We can also engage with the powerful structures that shape broader action; that means raising our voices, pushing corporations to go further and faster, and pressuring governments at all levels. That some people are voluntarily reducing their own emissions is a clear sign of our willingness to change – by flying less, eating less meat and dairy (the biggest source of emissions from food) and using clean energy. Another yoga truism – ‘Where we focus attention – it goes.’
What we do and how we do it is materially important. It’s very scary to acknowledge the reality that millions – perhaps even billions – of us could die from the effects of extreme heat in the decades ahead. Our chances are largely determined by where we live and the local consequences of today’s economic disparities. And yet, we still have some agency.
A mindful pause, not disconnection
We mustn’t turn away from our current situation despite feeling overwhelmed, disempowered or numb. Yes, we practise yoga to feel better. To feel more in our bodies, healthier, calmer, and fitter. Perhaps to self-regulate. We actively control our breath to control our minds in search of focus and clarity. Yet what are we breathing? Air pollution levels remain dangerously high in many parts of the world. Data from WHO shows that nine out of ten people breathe air containing high levels of pollutants. WHO also estimates that a staggering seven million people die every year from exposure to polluted air.
We cannot hope to fumble our way through the next few decades without first pausing to look at the options and honestly accepting how much has to change in the coming ten years. Satya and science can be married. Science tells us that we can see the planet and our impact on it in more detail than ever before. Satya says we must look without flinching at the fact that we are permanently changing and wreaking the Earth and its ecosystems.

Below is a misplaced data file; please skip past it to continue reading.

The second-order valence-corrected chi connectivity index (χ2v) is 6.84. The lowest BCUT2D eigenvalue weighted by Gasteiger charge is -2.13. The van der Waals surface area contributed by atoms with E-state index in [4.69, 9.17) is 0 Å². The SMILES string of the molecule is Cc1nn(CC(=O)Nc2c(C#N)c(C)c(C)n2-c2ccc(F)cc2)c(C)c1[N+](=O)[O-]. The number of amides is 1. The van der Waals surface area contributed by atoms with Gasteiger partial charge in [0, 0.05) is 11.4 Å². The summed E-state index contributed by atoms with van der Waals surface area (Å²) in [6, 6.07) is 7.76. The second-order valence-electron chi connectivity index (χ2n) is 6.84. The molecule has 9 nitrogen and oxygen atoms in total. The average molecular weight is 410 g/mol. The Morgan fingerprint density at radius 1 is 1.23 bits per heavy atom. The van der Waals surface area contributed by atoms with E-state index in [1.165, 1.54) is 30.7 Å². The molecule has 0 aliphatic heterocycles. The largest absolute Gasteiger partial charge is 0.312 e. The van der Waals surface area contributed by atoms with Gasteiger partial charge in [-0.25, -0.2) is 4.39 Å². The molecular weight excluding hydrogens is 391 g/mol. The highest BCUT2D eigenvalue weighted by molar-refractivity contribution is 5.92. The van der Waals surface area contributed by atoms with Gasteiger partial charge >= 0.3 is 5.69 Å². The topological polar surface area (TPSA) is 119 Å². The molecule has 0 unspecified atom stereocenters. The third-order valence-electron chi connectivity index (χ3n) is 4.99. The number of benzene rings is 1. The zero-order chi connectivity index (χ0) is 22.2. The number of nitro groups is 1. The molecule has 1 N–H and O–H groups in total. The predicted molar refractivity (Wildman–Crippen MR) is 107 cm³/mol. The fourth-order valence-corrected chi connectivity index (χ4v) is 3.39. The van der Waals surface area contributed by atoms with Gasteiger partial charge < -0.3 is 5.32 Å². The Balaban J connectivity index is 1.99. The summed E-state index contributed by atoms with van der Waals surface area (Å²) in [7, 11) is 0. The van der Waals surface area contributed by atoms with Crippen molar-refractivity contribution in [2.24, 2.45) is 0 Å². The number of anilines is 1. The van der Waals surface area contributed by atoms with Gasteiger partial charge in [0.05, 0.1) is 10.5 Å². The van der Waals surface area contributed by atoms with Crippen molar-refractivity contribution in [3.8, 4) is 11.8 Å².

The biggest global challenges we face today– the climate crisis, global pandemics, collective trauma can only be tackled through acting in concert, rather than alone. At the same time, if we act from a knee-jerk place of overwhelm or reactivity, we become incapable of relating and moving conversations and action forward. The planet’s trajectory has somewhat been set. It would be naïve to pretend otherwise. However – our actions and thoughts day-to-day will still influence the lives of billions of people and creatures. Arjuna in the Bhagavad Gita was initially overwhelmed by a deep sense of compassion – kripa – reflecting a person’s concern for others who are in distress. Let’s not shy away from meeting the climate challenge head on.
About the author
Joanna Benn teaches yoga and campaigns on international environmental issues. She has lived and worked in seven countries including the UK, US, Switzerland, Italy, Kenya, Chile and Belgium and her work can be found within environment websites and print outlets including the BBC, NatGeo Asia, Biz Green, WWF and The Environmentalist. Jo began her career at Associated Press TV News in London as a TV producer. Her love of yoga has followed her around the world. In 2019 she graduated with Distinction from Yoga Campus, London and has since been teaching alongside her day job. Her goal is to bring coherence to our inner and outer worlds to enable us to act with presence and responsibility. www.everybodyyogauk.com
This article was first published in the Autumn 2021 edition of Spectrum.
British Wheel of Yoga (BWY) is committed to promoting a greater understanding of yoga and its safe practice through experience, education, study and training. Serving 5000+ members across the UK, BWY is a leader in developing high-quality yoga teacher training and champions yoga through events and festivals across the UK. A registered charity and established in 1965, BWY is recognised as the National Governing Body for Yoga by Sport England and Sport Wales.